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The Universe's Greatest Mathematical Constants: No Holds Barred!
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Business in Binary

Omega is a constant that concerns computer programs. If you are viewing this page, it is very obvious that you have used a computer program before. Although programs might initially strike you as very complicated things, they are really just a series of 0s and 1s. When we choose an interpreting language, it can turn these 0s and 1s into actions, pictures, and sounds.

Boiling it Down

Any given computer program does one of two things. It can halt, because it has come up with a result to output, or it will loop forever never arriving at a solution. A program that doesn't halt is a very bad thing, so programmers generally put in traps and error messages to prevent it from happening.

Halt! Who goes there?

This leads us to Turing’s famous halting problem, which was conceived by the mathematician and cryptographer Alan Turing (1912-1954). Turing also did code breaking for the British government during WWII. His halting problem asks whether there is a way to determine which programs will halt and which ones won’t.

When we run a program and it stops, we know that it halts. Simple enough. But, what if the program doesn't stop in the first 10 minutes or the first hour or even the first day? How long should we wait before we give up? If a program doesn’t halt, we would always be thinking that if we wait just a bit longer, the answer will reveal itself. Although we can determine whether a program will halt for special cases, there is no theory or algorithm that can solve the general case of which programs halt and which ones don't.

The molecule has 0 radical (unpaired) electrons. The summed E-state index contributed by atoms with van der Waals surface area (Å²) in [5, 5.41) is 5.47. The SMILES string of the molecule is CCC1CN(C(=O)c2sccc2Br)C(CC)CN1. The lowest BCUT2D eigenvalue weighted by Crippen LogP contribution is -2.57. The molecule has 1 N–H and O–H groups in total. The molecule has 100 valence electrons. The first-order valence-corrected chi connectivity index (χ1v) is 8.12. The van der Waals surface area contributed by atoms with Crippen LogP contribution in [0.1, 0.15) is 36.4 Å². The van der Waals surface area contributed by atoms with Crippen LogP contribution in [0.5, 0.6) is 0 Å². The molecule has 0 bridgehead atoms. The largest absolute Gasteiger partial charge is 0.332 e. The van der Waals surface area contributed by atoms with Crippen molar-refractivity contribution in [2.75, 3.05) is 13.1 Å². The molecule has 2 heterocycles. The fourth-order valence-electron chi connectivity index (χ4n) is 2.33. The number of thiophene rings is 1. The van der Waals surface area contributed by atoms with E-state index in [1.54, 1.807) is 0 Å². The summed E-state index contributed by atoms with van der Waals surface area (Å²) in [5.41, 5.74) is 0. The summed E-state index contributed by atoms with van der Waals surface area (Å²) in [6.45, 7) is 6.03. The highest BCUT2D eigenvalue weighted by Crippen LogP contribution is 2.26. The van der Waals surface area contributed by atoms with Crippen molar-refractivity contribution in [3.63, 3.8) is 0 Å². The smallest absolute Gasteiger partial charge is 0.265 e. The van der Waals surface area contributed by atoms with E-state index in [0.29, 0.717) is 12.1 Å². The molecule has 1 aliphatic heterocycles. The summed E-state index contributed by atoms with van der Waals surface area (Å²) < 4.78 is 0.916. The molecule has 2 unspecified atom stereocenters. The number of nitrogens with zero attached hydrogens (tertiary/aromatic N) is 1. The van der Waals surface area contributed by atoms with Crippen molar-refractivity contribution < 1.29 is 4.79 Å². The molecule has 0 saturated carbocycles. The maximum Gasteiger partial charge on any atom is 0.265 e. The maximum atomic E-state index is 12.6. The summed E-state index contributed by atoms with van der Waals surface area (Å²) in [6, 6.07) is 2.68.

Chaitin's Constant

This brings us to the active mathematician and computer scientist Gregory Chaitin’s question. If we look at the set of all possible programs and we pick one, what is the probability that it is one that halts? Or, more precisely, what proportion of programs halt? This number is Chaitin’s constant omega.


Although Chaitin’s constant depends on the programming language you are using, once you chose that language, omega has a defined and unchanging value. In addition, all the properties of omega carry over regardless of the language you choose.

Picking a Random Program

So, how do we find this mysterious probability called omega? Well, first we have to pick a program at random. Since a computer program is just a series of 0s and 1s, we can choose the individual bits by just flipping a coin. To determine the length of the program, we just keep providing bits until the computer stops asking for them.

Defining Omega

Omega is equal to an infinite sum, where each N-bit program that halts contributes exactly 1/2N to the sum. This sum is the probability that a program chosen at random will halt.

Since there is no way to determine the bits of omega algorithmically, we say that omega is irreducible. So, we can find omega because we have a definition, but it's just not very easy thing to calculate.

Read More!

Read more about the theory of information and the greater implications of Chaitin's constant in "Is there a mathematical theory of everything?"